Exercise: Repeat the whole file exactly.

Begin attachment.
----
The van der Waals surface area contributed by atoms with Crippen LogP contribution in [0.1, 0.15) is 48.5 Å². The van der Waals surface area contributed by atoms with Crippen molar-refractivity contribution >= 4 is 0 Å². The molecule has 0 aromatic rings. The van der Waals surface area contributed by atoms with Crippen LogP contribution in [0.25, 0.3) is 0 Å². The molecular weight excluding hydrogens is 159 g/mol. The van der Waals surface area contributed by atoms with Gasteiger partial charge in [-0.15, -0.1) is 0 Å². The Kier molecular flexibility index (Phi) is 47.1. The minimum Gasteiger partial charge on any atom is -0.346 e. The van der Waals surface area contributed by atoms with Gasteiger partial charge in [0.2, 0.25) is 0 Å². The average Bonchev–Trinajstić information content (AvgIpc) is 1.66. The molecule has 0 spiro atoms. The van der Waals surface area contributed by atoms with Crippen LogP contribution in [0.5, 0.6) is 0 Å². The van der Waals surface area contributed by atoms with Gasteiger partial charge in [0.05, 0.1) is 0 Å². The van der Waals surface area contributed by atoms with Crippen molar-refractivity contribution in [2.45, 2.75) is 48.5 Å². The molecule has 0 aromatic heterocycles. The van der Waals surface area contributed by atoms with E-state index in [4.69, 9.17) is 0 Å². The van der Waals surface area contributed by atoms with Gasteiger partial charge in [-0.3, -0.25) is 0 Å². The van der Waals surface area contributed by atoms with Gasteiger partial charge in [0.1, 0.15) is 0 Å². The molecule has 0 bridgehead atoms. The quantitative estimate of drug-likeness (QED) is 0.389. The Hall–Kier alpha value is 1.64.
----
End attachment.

The van der Waals surface area contributed by atoms with Crippen LogP contribution in [0.1, 0.15) is 48.5 Å². The van der Waals surface area contributed by atoms with Crippen molar-refractivity contribution >= 4 is 0 Å². The molecule has 0 aromatic rings. The van der Waals surface area contributed by atoms with Crippen LogP contribution in [0.25, 0.3) is 0 Å². The molecular weight excluding hydrogens is 159 g/mol. The van der Waals surface area contributed by atoms with Gasteiger partial charge in [-0.15, -0.1) is 0 Å². The Kier molecular flexibility index (Phi) is 47.1. The minimum Gasteiger partial charge on any atom is -0.346 e. The van der Waals surface area contributed by atoms with Gasteiger partial charge in [0.2, 0.25) is 0 Å². The average Bonchev–Trinajstić information content (AvgIpc) is 1.66. The molecule has 0 spiro atoms. The van der Waals surface area contributed by atoms with Crippen LogP contribution in [0.5, 0.6) is 0 Å². The van der Waals surface area contributed by atoms with Gasteiger partial charge in [0.05, 0.1) is 0 Å². The van der Waals surface area contributed by atoms with Crippen molar-refractivity contribution in [2.45, 2.75) is 48.5 Å². The molecule has 0 aromatic heterocycles. The van der Waals surface area contributed by atoms with E-state index in [4.69, 9.17) is 0 Å². The van der Waals surface area contributed by atoms with Gasteiger partial charge in [-0.3, -0.25) is 0 Å². The van der Waals surface area contributed by atoms with Gasteiger partial charge in [0.1, 0.15) is 0 Å². The molecule has 0 bridgehead atoms. The quantitative estimate of drug-likeness (QED) is 0.389. The Hall–Kier alpha value is 1.64.